1:33pm PT by Scott Feinberg
Tonys: Catching Up With Last Year's Acting Contenders
The 2014-2015 Tony nominations will be announced on April 28, one day shy of a year since last year's announcement. Before The Hollywood Reporter deep-dives into covering this season's race — and deep-dive we will, as I have once again relocated from Los Angeles to New York for that specific purpose — I thought it might be fun to catch up with last year's acting nominees and winners and see what they've been up to.
Everyone knows that If/Then's Idina Menzel (a nominee for best actress in a musical) sang the national anthem at the Super Bowl on Feb. 1, before reconvening, on Feb. 22, with John Travolta at the Oscars, which happened to be hosted by Hedwig and the Angry Inch's Neil Patrick Harris (the winner of best actor in a musical). But what about the other 37 (there was one double-nominee)?
On Saturday night, Lena Hall, last year's best featured actress in a musical winner for Hedwig — and, before that, my Times Square interviewing partner — took her final bows with the show, surrounded on stage by Harris and the three other men who played her character's "wife" over the course of 22 previews and 337 performances dating back to March 29, 2014. After all that physically and vocally punishing work, not to mention the mental exhaustion that must come with doing seven shows a week, Hall would have been well within her rights to take a long vacation. But instead, on Tuesday night, she reported to New York's historic Cafe Carlyle supper club, just two miles from Hedwig's home base at the Belasco Theatre, to perform a a one-woman show for the first of 12 consecutive nights.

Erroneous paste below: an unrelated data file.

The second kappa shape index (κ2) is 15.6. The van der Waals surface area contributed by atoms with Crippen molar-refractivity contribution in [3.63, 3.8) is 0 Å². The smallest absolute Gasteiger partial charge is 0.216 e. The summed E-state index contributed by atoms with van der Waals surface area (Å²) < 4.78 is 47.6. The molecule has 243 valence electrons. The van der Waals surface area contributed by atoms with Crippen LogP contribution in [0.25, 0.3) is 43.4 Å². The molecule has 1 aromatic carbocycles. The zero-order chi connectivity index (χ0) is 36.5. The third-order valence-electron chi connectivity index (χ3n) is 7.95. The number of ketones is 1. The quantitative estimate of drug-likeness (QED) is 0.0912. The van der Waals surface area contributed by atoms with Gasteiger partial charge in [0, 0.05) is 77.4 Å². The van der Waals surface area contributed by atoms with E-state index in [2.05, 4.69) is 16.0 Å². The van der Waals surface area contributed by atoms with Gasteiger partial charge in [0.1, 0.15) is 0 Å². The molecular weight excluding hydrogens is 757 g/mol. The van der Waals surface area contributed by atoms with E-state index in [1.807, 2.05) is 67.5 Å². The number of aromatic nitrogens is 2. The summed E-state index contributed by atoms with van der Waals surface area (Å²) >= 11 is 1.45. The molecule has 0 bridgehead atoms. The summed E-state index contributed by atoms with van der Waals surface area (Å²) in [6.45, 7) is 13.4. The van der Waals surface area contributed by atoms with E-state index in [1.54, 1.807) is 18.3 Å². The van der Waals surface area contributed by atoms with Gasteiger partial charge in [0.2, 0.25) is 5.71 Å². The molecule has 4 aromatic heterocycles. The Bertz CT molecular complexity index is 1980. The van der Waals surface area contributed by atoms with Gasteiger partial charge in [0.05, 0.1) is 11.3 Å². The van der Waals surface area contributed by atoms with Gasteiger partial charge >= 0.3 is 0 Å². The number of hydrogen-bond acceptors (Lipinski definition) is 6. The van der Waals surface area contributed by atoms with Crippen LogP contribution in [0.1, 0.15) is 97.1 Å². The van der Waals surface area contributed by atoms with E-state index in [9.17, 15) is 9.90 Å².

Hall has brought to this incredibly different venue her punk-rock musical style — crossed with a sweet look (kimono-type dress, a gardenia in her hair) and giggly-ish banter (perhaps encouraged by the whiskey she nursed between songs). She totally won over a room that is far more accustomed to the jazz and classical genres. Afterwards, she told me how she ended up going from Hedwig to the Carlyle instead of some beach in the Caribbean.
"It was one of the greatest experiences of my life," Hall said of Hedwig, "but I knew I needed to charge forward and venture into new material and new experiences." On Nov. 17, a Broadway off-day, she sang "Broadway Baby" at a tribute to Elaine Stritch, and the next day, the Carlyle approached her about doing her own show for them when she was ready. Having already resolved to leave Hedwig at the end of co-creator John Cameron Mitchell's run as her "wife" (he later extended his engagement), she was intrigued. "The idea of going from one of the most rock 'n' roll shows ever on Broadway to the swanky Carlyle sounded cool to me."
But wasn't Hall craving a break? Apparently not. "I am a work horse, and I am happiest when I'm performing constantly," she explained. "I've always been this way. I'll take a little time off [after her Carlyle run ends she'll be heading to San Francisco to see family and friends — and to do two nights of her solo show at Feinstein's at the Nikko], but I'll still be singing my face off wherever I can and working on new projects of my own. So I'm tired and my body is beat up — but my energy comes from performing."